Film follows generation of rebels into exciting future

The Middle Ages

March 25, 2007|By Linell Smith | Linell Smith,Sun Reporter

PBS is inviting you to meet the baby boomers -- or perhaps reconsider them.

Like the generation it depicts, the documentary The Baby Boom Century: 1946-2046, which airs Wednesday on MPT, is unpredictable, multi-layered, inspiring and often overwhelming -- a testament to the heft of 78 million aging Americans.

Born from 1946 to 1964, boomers have lived through a series of stunning social transformations while contributing to many of them. The two-hour film shows how the children of the 1950s, molded by the parenting philosophy of Benjamin Spock and the early days of television, morphed into the young adults of the 1960s -- a time enlivened by pop culture but shadowed by the Vietnam War and the assassinations of John F. Kennedy and Martin Luther King.

By the '70s and '80s, the boomers were busy redefining America's notions of work and family.

Throw in civil rights, the birth control pill, feminism, Roe v. Wade, Nixon's resignation, personal computers, AIDS, gay rights, mini-vans, the Internet, the Persian Gulf War, Clinton's impeachment, Sept. 11, Botox, Viagra and long-term care insurance -- and you grasp the complexity of forces still shaping this group.

Now imagine constructing a narrative from such stuff.

Gerontologist and psychologist Ken Dychtwald, who is an authority on the generation, rose to the challenge. He enlisted the help of award-winning filmmakers and a variety of commentators to create the first film of such scope to consider both the boomers and their long-term future.

"One of the challenges was finding a way to present something different about a generation that has been covered so often," says Dychtwald, 56. "It's pretty easy to do something like a `back-in-the-day' film. However, reminiscing about Woodstock's already been done 10,000 times.

"Instead, we ask, `Who is this generation? What are the factors that have caused it to be so rebellious and yet so innovative?' We show this generation for what makes it great -- and for what makes it less than great.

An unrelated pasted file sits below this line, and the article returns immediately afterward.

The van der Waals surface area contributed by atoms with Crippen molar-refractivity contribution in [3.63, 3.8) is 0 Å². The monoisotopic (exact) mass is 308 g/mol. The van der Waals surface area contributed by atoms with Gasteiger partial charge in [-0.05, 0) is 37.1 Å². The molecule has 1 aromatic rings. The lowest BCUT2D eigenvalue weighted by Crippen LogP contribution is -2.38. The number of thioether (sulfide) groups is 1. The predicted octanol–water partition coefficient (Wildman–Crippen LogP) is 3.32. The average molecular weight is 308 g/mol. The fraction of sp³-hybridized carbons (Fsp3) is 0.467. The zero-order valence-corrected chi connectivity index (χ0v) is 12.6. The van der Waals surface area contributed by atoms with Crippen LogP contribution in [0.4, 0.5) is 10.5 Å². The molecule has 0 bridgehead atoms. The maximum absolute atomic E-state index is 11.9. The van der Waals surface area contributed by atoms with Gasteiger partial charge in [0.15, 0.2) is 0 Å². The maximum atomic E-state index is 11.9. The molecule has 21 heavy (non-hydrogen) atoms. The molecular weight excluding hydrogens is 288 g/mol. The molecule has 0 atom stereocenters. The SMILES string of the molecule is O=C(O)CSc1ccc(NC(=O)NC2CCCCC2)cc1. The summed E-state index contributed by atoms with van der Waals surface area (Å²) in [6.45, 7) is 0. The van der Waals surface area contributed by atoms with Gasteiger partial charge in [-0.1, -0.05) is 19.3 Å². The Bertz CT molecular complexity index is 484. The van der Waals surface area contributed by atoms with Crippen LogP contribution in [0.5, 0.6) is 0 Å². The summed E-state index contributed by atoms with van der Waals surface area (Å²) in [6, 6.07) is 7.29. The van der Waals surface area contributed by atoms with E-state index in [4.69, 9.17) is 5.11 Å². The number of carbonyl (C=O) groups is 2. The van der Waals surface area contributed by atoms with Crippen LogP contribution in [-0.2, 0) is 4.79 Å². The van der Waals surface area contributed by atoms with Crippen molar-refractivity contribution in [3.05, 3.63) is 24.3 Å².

"Ultimately, we want people who are watching to learn things about our collective history and to be able to say, `I never connected those dots before!' and then we drive them into the future. The media still brands the boomers as the youth generation, but I'm convinced that the more interesting decades will be the ones after 50. It's who we're starting to become -- not who we used to be -- that's so fascinating."

Produced by Joel Westbrook and Neil Steinberg, written by Academy Award winner Mark Harris, The Boomer Century considers boomers past, present and future through such topics as health, work, entertainment, money and family.

Commentators, many of whom are boomers, include "Emotional Intelligence" psychologist Dan Goleman, futurist Alvin Toffler, human genome scientist J. Craig Venter, Monster.com founder Jeff Taylor, Atlanta Mayor Shirley Franklin, aging expert Fernando Torres-Gil, civil rights pioneer Julian Bond, filmmaker Oliver Stone, Daily Show comedian Lewis Black, feminist playwright Eve Ensler and healthful aging doctor Andrew Weil.

Interspersing their observations with archival footage and present-day interviews, The Boomer Century also explores people who are reinventing themselves in middle age, a time Dychtwald calls "middlescence." He says boomers remain anti-authoritarian, idealistic, open to change and self-empowered.

"They still have that strange combination of intelligence, of questioning authority and of deep-rooted distrust of the status quo that has caused the generation to be enormously innovative, from music and fashion to relationships, work and technology."

Mind-body connection

Now living outside San Francisco with his wife and two teenage children, Dychtwald is something of an uber-boomer himself. Long before he became known as an aging expert, long before he founded his consulting company, Age Wave, he says he lived a fairly conventional life in Newark, N.J.

In the 1960s, he attended Weequahic High School with intentions of becoming an engineer. After his second year at Lehigh University, however, his life took a sharp, boomer-esque turn.

He discovered psychology -- and a subject called human potential.

Dychtwald dropped out of Lehigh and headed toward the Esalen Institute at Big Sur to study the mind-body connection. Eventually he got his doctorate in psychology. In the 1970s, he helped found and direct the Sage Project, a social service organization in Berkeley funded by the National Institutes of Health that taught the elderly how to improve health by using alternative-medicine techniques such as yoga and meditation. In his early 20s, he wrote Bodymind, the first of his 14 books, now in its 81st printing.

In the 1980s, he served as adviser to a government-sponsored study trying to determine how aging boomers would alter 21st-century America. Before long, his knowledge about aging, mind-body and human potential had rendered him one of the nation's go-to guys on boomer futures.

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